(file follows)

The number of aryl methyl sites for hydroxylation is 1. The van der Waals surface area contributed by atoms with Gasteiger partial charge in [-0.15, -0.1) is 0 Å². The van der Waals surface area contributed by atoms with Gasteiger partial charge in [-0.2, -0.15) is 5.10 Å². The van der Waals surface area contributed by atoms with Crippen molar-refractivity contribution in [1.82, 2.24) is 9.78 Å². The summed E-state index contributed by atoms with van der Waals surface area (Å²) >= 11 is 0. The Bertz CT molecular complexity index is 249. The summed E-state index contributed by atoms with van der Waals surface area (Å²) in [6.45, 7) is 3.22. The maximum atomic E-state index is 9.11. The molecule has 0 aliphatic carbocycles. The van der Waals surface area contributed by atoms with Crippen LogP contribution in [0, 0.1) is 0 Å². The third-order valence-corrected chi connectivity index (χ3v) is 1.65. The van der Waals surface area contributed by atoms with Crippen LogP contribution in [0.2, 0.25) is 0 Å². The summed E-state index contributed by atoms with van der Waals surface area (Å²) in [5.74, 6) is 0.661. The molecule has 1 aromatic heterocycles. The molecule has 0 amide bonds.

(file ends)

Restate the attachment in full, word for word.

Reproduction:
The number of aryl methyl sites for hydroxylation is 1. The van der Waals surface area contributed by atoms with Gasteiger partial charge in [-0.15, -0.1) is 0 Å². The van der Waals surface area contributed by atoms with Gasteiger partial charge in [-0.2, -0.15) is 5.10 Å². The van der Waals surface area contributed by atoms with Crippen molar-refractivity contribution in [1.82, 2.24) is 9.78 Å². The summed E-state index contributed by atoms with van der Waals surface area (Å²) >= 11 is 0. The Bertz CT molecular complexity index is 249. The summed E-state index contributed by atoms with van der Waals surface area (Å²) in [6.45, 7) is 3.22. The maximum atomic E-state index is 9.11. The molecule has 0 aliphatic carbocycles. The van der Waals surface area contributed by atoms with Crippen LogP contribution in [0, 0.1) is 0 Å². The third-order valence-corrected chi connectivity index (χ3v) is 1.65. The van der Waals surface area contributed by atoms with Crippen LogP contribution in [0.2, 0.25) is 0 Å². The summed E-state index contributed by atoms with van der Waals surface area (Å²) in [5.74, 6) is 0.661. The molecule has 1 aromatic heterocycles. The molecule has 0 amide bonds.